Refuting timelessness

Emerging relationships to intangible cultural heritage for younger Indigenous Australians

Authored by: Amanda Kearney , Gabrielle Kowalewski

The Routledge Companion to Intangible Cultural Heritage

Print publication date:  December  2016
Online publication date:  December  2016

Print ISBN: 9781138860551
eBook ISBN: 9781315716404
Adobe ISBN: 9781317506898

10.4324/9781315716404.ch22

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Abstract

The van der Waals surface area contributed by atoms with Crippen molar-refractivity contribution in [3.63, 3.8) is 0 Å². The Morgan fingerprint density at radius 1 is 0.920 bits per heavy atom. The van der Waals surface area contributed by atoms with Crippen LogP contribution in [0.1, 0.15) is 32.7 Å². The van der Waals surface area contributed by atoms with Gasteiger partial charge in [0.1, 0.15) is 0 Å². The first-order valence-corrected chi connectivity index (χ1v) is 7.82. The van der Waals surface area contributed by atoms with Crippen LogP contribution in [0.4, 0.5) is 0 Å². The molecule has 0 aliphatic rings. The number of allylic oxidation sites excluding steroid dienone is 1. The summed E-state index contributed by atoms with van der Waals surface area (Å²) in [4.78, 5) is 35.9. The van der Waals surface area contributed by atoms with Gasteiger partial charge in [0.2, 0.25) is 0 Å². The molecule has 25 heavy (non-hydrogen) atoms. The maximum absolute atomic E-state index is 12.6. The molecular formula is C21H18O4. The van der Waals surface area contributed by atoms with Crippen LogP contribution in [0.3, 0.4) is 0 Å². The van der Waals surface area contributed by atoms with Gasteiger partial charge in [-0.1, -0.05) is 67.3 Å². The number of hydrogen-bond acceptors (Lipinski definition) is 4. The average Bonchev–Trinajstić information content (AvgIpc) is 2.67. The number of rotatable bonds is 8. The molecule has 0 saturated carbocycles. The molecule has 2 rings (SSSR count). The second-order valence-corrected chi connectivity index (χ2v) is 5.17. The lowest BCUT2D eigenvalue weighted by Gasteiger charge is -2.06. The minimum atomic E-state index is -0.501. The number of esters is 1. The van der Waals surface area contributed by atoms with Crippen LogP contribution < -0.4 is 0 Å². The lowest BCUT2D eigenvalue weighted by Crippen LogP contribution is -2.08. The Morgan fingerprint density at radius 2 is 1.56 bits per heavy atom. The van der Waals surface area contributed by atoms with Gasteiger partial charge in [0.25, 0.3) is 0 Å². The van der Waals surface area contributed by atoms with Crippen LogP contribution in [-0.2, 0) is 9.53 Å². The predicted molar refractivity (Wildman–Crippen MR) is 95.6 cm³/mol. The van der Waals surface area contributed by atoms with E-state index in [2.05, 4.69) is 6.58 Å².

With the realization that time and the present are configured differently across cultures, there comes a questioning of heritage as enduring and unchanging. Aligning with this is the increasingly held view that heritage is a process (Graham and Howard, 2008), but not one that is singularly defined. The process by which heritage is constructed and maintained is culturally nuanced. The cultural inflections of value, ways of being, remembering and forgetting are vital influences in the corpus of heritage, both tangible and intangible. As a socially constructed presence in everyday life, heritage is simultaneously shaped by the present and shaping of the present (Graham and Howard, 2008). It is, like memory, unpredictable and changing, all the while capable of shifting, yet simultaneously holding a central place in the maintenance and contestation of ethnic and political identities (Kearney, 2012). Cross-cultural variations in notions of time, past, present and future also affect the ways in which ethnic and culturally distinct groups conceive of heritage and interact with intangible cultural expressions across generations. Many Indigenous ways of thinking about the past do not conceive of it as ‘lying behind’, but rather positioned ‘ahead’ and implicated in the ‘now’, relative to a dynamic universe of ancestral presences and agency in the world (Kearney, 2012). This conceptualizing can slip from the grasp of inherited Western epistemology, where time is considered linear and progressive developments shuffle from one temporal episode (the past) into another (present). Heritage is often envisaged through this lens, an archival presence made relevant in our present lives through sentimentality and emotional connections with ancestry, political motive and ongoing cultural retention. Hence it is presented as something capable of being ‘lost’, ‘safeguarded’ and ‘salvaged’, less frequently subject to a discourse of ‘reconstruction’ and ‘invention’. Conventional views of memory and heritage are intimately linked in the case of the former, and new configurations of both are required for the latter. In those cases where people do not adopt a linear sense of time, neither memory nor heritage can be easily contained by rhetoric of retrieval and historical legacy. What if the past is something that lies ahead of us and heritage is awaiting our arrival, revealed at different points in the life journey? Might it be that knowledge, insight and ancestry, in their fullest forms and expressed through ICH, are an emerging presence in cultural life? These questions raise the possibility that ICH is not fixed, nor does it take on a singular and enduring form. Rather, intangible cultural expressions are changing and are fixed, but momentarily, in that instance where a corpus of knowledge and practice is accepted and enacted.

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